Zion National Park’s Most Popular Hiking Trails

From strenuous treks to meandering nature walks, there is a trail (or two or three or more) for everyone in Zion National Park.

While there are plenty of options for those looking to get off the beaten path and away from the crowds, the park’s most popular trails include some big bucket-list options. Keep reading to learn which trails are Zion’s most popular, and what it will take to complete them.

Angels Landing

The most iconic view in all of Zion is only accessible on this 5.4-mile trail. If the length doesn’t scare you, the conditions might. This strenuous hike features switchbacks, steep climbs, and several narrow expanses with drop-offs on either side and only a chain-link railing to help you stay steady. But if you’re brave enough-and properly prepared-to make the climb, it’ll be well worth your efforts.

The climax of this stunning hike is a ridge at the top of a steep cliff face, and the ground more than 1,500 feet below you. Only experienced hikers with the proper gear should attempt this climb. In the summer, the hike’s difficulty coupled with the extreme heat can make it dangerous. Snowfall in the winter months can also make the rock faces slick.

The Narrows

While Angels Landing might be the best view of the park, The Narrows is perhaps Zion’s most unique trail. That’s because it takes you through the national park’s signature geological feature, a stunning slot canyon carved into the rock by the Virgin River. Of course, to hike the trail, you will need to be prepared to get your feet wet, so water shoes or hiking boots with good drainage are a must in the summer, while waders are necessary during the colder months. 

Unlike Angels Landing, you can make your hike through The Narrows as short or as long as you’d like without sacrificing the experience. You’ll need a permit if you want to make the 16-mile downstream trip through the canyon. But a 6-mile roundtrip hike is more popular among day visitors. You can also hike into the canyon for a mile or 2, or even less, and simply turn around and hike back out. This is great for families or anyone short on time or just not up for the longer hike.

Riverside Walk

Not all of Zion National Park’s most famous trails are lengthy or difficult. At the end of the Zion Canyon Shuttle Loop is the trailhead for this gentle hike, aptly called Riverside Walk. This paved, accessible trail is perfect for families, older visitors, those with mobility trouble, or anyone just looking to enjoy the park without the strain or sweat (unless, of course, you visit on one of those triple-digit heat days!). In short, it’s a must-see for every visitor!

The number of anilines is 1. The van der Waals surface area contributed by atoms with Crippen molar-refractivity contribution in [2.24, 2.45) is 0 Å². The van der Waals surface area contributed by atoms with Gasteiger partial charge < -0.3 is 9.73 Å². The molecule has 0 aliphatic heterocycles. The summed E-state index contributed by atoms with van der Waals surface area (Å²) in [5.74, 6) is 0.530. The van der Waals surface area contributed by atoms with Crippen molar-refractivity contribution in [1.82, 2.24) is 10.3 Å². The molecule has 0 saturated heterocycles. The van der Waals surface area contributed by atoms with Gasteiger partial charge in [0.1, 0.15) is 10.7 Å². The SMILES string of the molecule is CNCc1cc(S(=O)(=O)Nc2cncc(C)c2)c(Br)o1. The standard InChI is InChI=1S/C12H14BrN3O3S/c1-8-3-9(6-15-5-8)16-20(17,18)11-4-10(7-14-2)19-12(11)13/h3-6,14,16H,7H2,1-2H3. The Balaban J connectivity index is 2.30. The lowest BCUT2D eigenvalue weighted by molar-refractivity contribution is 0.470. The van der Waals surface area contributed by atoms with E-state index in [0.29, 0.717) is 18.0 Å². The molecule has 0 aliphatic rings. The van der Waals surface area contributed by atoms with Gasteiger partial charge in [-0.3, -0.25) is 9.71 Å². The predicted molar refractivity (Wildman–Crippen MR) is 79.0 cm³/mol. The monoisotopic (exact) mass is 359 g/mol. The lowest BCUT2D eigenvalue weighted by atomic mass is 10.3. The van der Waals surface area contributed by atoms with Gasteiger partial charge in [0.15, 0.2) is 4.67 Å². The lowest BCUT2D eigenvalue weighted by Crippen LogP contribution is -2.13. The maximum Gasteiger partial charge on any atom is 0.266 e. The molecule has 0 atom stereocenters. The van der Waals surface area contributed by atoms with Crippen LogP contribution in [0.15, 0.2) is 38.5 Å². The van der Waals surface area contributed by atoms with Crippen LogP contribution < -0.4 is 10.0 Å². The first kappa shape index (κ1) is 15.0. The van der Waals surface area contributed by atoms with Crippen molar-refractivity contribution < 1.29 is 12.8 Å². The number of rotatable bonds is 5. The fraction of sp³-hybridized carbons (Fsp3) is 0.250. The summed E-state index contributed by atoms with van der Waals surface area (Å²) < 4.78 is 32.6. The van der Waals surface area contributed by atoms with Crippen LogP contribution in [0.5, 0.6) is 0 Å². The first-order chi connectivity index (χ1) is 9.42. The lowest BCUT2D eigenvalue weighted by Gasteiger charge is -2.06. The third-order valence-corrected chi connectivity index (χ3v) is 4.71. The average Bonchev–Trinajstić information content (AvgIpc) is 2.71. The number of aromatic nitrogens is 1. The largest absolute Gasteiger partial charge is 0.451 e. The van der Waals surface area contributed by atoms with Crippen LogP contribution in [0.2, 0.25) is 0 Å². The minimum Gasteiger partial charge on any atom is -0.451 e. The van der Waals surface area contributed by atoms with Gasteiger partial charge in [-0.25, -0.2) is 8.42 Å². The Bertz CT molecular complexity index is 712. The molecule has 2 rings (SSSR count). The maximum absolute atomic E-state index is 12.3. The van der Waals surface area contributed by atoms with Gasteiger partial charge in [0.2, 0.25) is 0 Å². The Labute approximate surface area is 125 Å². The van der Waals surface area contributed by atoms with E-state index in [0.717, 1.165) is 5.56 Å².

At just 2.2-miles roundtrip, this hike winds along the gently flowing Virgin River, until just before it enters the slot canyon and The Narrows hike begins. It’s also easy to shorten, by simply turning around when you’re ready and hiking back to the shuttle stop. You’ll walk side by side with stunning cliff faces, some of which have hanging gardens that fall picturesquely over the trail. This is also a great trail for spotting birds and other small wildlife.

Weeping Rock

Another easy walk everyone can enjoy is Weeping Rock. At just a half-mile roundtrip and a mostly flat walk, you can stroll through the canyon among trees until you reach the trail’s main feature. 

There you’ll find Weeping Rock, the slopping dome cliff that hangs out over the trail, with plants hanging from the rim. A set of stairs will take you up onto a platform where you can stand under the ledge and look out on the view of the mountains and the water dripping from the rocks above.

Emerald Pools

There are actually three pools that make up the Emerald Pools, all of which are located on this hike. Some visitors opt to hike only to the first pool, while others choose to hike the entire thing. Lower Emerald Pools is just 1.2-miles roundtrip from the trailhead, located at the Zion Lodge. This easy, paved section of the trail is ideal for families. The pool is at the base of a waterfall during the rainy season. But even when the waterfall isn’t flowing, the scene is still beautiful, with plants hanging over the cliff and forming a lush garden. From this first pool, you can also look down upon the valley, with views of the Virgin River.

Middle Emerald Pools is a 2-mile roundtrip hike that climbs about 150 feet in elevation. Another set of waterfalls can be found here, as well as equally stunning views.

The Upper Pools require a 3-mile roundtrip hike and 350 feet in elevation gain, but they are worth the extra effort. Powerful waterfalls rush over the edge and into the pools when there is runoff in the Spring. You’ll also enjoy beautiful panoramic views of the valley far below.